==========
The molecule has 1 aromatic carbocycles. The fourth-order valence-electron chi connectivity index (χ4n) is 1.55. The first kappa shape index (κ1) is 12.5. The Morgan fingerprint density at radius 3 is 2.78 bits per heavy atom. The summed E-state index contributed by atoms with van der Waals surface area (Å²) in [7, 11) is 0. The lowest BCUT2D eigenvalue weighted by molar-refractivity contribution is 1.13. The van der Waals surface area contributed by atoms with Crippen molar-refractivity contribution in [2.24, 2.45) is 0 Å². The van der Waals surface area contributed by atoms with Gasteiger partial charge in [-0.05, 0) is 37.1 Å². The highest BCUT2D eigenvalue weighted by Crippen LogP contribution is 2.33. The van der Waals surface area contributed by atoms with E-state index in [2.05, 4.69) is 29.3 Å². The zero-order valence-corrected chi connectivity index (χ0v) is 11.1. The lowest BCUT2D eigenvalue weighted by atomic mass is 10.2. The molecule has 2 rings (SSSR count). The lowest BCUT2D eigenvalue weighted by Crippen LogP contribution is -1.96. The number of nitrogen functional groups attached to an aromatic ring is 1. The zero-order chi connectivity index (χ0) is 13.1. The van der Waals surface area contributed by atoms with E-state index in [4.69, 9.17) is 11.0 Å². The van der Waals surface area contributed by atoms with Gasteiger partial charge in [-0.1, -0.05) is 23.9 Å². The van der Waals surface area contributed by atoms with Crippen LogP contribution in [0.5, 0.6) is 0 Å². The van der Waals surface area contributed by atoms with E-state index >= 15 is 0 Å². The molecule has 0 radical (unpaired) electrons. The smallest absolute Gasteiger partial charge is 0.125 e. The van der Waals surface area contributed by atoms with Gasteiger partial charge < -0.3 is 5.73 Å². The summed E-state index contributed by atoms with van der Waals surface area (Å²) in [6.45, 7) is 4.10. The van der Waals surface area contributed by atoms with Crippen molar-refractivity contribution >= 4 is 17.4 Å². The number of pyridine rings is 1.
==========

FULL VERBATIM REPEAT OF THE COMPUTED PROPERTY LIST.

The molecule has 1 aromatic carbocycles. The fourth-order valence-electron chi connectivity index (χ4n) is 1.55. The first kappa shape index (κ1) is 12.5. The Morgan fingerprint density at radius 3 is 2.78 bits per heavy atom. The summed E-state index contributed by atoms with van der Waals surface area (Å²) in [7, 11) is 0. The lowest BCUT2D eigenvalue weighted by molar-refractivity contribution is 1.13. The van der Waals surface area contributed by atoms with Crippen molar-refractivity contribution in [2.24, 2.45) is 0 Å². The van der Waals surface area contributed by atoms with Gasteiger partial charge in [-0.05, 0) is 37.1 Å². The highest BCUT2D eigenvalue weighted by Crippen LogP contribution is 2.33. The van der Waals surface area contributed by atoms with E-state index in [2.05, 4.69) is 29.3 Å². The zero-order valence-corrected chi connectivity index (χ0v) is 11.1. The lowest BCUT2D eigenvalue weighted by atomic mass is 10.2. The molecule has 2 rings (SSSR count). The lowest BCUT2D eigenvalue weighted by Crippen LogP contribution is -1.96. The number of nitrogen functional groups attached to an aromatic ring is 1. The zero-order chi connectivity index (χ0) is 13.1. The van der Waals surface area contributed by atoms with E-state index in [4.69, 9.17) is 11.0 Å². The van der Waals surface area contributed by atoms with Gasteiger partial charge in [-0.1, -0.05) is 23.9 Å². The van der Waals surface area contributed by atoms with Crippen LogP contribution in [0.5, 0.6) is 0 Å². The van der Waals surface area contributed by atoms with E-state index >= 15 is 0 Å². The molecule has 0 radical (unpaired) electrons. The smallest absolute Gasteiger partial charge is 0.125 e. The van der Waals surface area contributed by atoms with Gasteiger partial charge < -0.3 is 5.73 Å². The summed E-state index contributed by atoms with van der Waals surface area (Å²) in [6.45, 7) is 4.10. The van der Waals surface area contributed by atoms with Crippen molar-refractivity contribution >= 4 is 17.4 Å². The number of pyridine rings is 1.